Havell Appears in Solitaire, Jan. 12 at 6 p.m. at Outsideonline.com
The ski film industry has experienced a major shift in recent years. It used to be mostly “ski porn,” repetitive footage of skiers and boarders catching air or charging down difficult terrain, set to throbbing, loud music. Lately, though, ski films have been elevated to a cinematic art form. Solitaire, Sweetgrass Production/Nick Waggoner’s latest film, is a great example of this new school of ski films—artistic, soulful and with breathtaking cinematography. Solitaire has been earning critical praise and lots of awards and recognition for its beautiful portrayal of backcountry skiing, and if you haven’t seen the film yet, you can watch it for free online tonight.
If you do watch it, you will catch Telluride’s Kim Havell. (Havell, a longtime Telluride local skier, realtor and search and rescue volunteer, recently moved to Utah to facilitate her new career as a professional skier.) Havell and 30 other prominent skiers and snowboarders are featured in the film, which took filmmakers nearly two years to shoot, traveling on foot, horseback and skis between some of the most desolate mountains in South America. It is truly a unique, arthouse-type film; Waggoner and fellow filmmaker Zac Ramas used no mechanized transport to make the movie, even using paragliders to shoot aerial footage, and the only narration is Joseph Conrad reciting passages from his Heart of Darkness novel in Spanish. After the screening, you can chat live here with Waggoner and skiers Kim Havell and Stephan Drake.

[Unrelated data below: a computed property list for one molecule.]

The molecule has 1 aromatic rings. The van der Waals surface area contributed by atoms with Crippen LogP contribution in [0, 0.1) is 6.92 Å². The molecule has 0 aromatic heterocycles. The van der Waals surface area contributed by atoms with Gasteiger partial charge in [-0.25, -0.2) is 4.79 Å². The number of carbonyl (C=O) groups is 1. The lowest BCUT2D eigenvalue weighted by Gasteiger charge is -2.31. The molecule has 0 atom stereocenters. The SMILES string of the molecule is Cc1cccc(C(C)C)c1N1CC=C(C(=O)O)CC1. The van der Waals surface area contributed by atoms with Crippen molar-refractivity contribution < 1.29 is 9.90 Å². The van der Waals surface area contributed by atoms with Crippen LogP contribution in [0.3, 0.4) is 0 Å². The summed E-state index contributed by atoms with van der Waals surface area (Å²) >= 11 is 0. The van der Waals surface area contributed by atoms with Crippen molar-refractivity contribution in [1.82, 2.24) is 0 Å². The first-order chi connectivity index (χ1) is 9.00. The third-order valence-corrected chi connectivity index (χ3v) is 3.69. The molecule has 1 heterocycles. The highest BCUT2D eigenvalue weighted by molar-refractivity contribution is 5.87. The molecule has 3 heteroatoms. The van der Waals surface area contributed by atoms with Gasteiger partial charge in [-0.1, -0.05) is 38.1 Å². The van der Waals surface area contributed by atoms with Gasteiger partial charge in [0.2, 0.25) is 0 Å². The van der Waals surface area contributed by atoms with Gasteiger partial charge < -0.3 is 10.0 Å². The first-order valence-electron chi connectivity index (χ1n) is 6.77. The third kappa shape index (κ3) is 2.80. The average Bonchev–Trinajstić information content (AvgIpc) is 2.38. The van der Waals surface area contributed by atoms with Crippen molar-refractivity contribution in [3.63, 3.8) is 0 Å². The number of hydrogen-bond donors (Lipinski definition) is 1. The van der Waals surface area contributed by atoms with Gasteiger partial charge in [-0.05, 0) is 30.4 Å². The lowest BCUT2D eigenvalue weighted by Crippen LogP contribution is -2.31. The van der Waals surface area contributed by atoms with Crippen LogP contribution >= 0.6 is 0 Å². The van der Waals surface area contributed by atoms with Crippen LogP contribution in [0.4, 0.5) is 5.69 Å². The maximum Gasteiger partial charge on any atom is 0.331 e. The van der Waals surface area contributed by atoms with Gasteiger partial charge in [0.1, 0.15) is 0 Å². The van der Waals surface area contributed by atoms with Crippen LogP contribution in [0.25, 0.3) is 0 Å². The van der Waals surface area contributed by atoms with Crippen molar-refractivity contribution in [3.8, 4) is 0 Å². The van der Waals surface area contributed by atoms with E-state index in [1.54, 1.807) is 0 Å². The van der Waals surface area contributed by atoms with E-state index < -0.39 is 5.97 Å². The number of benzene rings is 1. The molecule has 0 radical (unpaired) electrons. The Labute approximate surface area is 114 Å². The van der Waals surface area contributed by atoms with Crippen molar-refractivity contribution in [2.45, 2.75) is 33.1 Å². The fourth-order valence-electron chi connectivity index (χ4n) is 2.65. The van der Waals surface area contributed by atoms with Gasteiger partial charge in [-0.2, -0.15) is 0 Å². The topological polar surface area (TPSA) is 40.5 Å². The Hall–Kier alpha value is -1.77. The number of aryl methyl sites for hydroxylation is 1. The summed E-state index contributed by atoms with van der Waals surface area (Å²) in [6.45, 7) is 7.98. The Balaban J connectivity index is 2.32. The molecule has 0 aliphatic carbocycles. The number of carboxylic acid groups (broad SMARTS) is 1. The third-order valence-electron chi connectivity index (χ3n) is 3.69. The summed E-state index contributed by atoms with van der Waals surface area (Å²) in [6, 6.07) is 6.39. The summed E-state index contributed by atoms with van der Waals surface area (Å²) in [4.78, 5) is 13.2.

No doubt the ski film industry owes much to festivals like Telluride Mountainfilm and Banff Mountain Film Festival and the IF3 (International Freeski Film Festival). These now-ubiquitous celebrations of outdoor films have inspired new generations of adventurers, filmmakers and cinematographers to hone their craft, and films like Solitaire are the end-product.